The lung is constantly challenged during normal breathing by a myriad of environmental irritants and infectious insults. Pulmonary host defense mechanisms maintain homeostasis between inhibition/clearance of pathogens and regulation of inflammatory responses that could injure the airway epithelium. One component of this defense mechanism, surfactant protein-A (SP-A), exerts multifunctional roles in mediating host responses to inflammatory and infectious agents. SP-A has a bacteriostatic effect on Mycoplasma pneumoniae (Mp), which occurs by binding surface disaturated phosphatidylglycerols. SP-A can also bind the Mp membrane protein, MPN372. In this study we investigated the role of SP-A during acute phase pulmonary infection with Mp using mice deficient in SP-A. Biologic responses, inflammation and cellular infiltration, were much greater in Mp infected SP-A−/− mice than wild type mice. Likewise, physiologic responses (airway hyperresponsiveness and lung compliance) to Mp infection were more severely affected in SP-A−/− mice. Both Mp-induced biologic and physiologic changes were attenuated by pharmacologic inhibition of TNF-α. Our findings demonstrate that SP-A is vital to preserving lung homeostasis and host defense to this clinically relevant strain of Mp by curtailing inflammatory cell recruitment and limiting an overzealous TNF-α response.
lung; inflammation; bacterial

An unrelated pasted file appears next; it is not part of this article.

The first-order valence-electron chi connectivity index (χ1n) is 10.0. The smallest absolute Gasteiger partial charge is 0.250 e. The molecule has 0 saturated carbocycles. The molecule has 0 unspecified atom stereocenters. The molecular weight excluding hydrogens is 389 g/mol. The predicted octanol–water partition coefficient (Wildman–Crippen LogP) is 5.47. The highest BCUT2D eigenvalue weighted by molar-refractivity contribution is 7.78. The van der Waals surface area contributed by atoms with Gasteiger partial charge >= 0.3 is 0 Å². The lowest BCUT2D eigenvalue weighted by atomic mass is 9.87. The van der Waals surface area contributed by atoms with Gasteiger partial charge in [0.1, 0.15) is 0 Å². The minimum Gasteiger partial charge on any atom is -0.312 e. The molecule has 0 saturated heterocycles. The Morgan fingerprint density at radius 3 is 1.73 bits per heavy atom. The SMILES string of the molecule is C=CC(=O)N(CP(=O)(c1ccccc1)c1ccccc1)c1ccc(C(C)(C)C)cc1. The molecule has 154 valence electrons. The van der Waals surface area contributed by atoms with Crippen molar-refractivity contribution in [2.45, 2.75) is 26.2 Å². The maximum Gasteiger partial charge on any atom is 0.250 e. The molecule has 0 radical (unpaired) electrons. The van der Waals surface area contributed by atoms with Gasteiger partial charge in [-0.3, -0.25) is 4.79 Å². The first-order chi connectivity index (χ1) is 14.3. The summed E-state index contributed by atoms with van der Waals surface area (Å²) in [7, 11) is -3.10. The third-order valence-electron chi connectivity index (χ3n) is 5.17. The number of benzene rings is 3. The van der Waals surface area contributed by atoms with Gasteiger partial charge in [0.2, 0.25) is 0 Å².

There is increasing interest in the application of nanotechnology to solve the difficult problem of therapeutic administration of pharmaceuticals. Nanodiscs, composed of a stable discoidal lipid bilayer encircled by an amphipathic membrane scaffold protein that is an engineered variant of the human Apo A-I constituent of high-density lipoproteins, have been a successful platform for providing a controlled lipid composition in particles that are especially useful for investigating membrane protein structure and function. In this communication, we demonstrate that nanodiscs are effective in suppressing respiratory syncytial viral (RSV) infection both in vitro and in vivo when self-assembled with the minor pulmonary surfactant phospholipid palmitoyloleoylphosphatidylglycerol (POPG). Preparations of nanodiscs containing POPG (nPOPG) antagonized interleukin-8 production from Beas2B epithelial cells challenged by RSV infection, with an IC50 of 19.3 μg/mL. In quantitative in vitro plaque assays, nPOPG reduced RSV infection by 93%. In vivo, nPOPG suppressed inflammatory cell infiltration into the lung, as well as IFN-γ production in response to RSV challenge. nPOPG also completely suppressed the histopathological changes in lung tissue elicited by RSV and reduced the amount of virus recovered from lung tissue by 96%. The turnover rate of nPOPG was estimated to have a halftime of 60–120 minutes (m), based upon quantification of the recovery of the human Apo A-I constituent. From these data, we conclude that nPOPG is a potent antagonist of RSV infection and its inflammatory sequelae both in vitro and in vivo.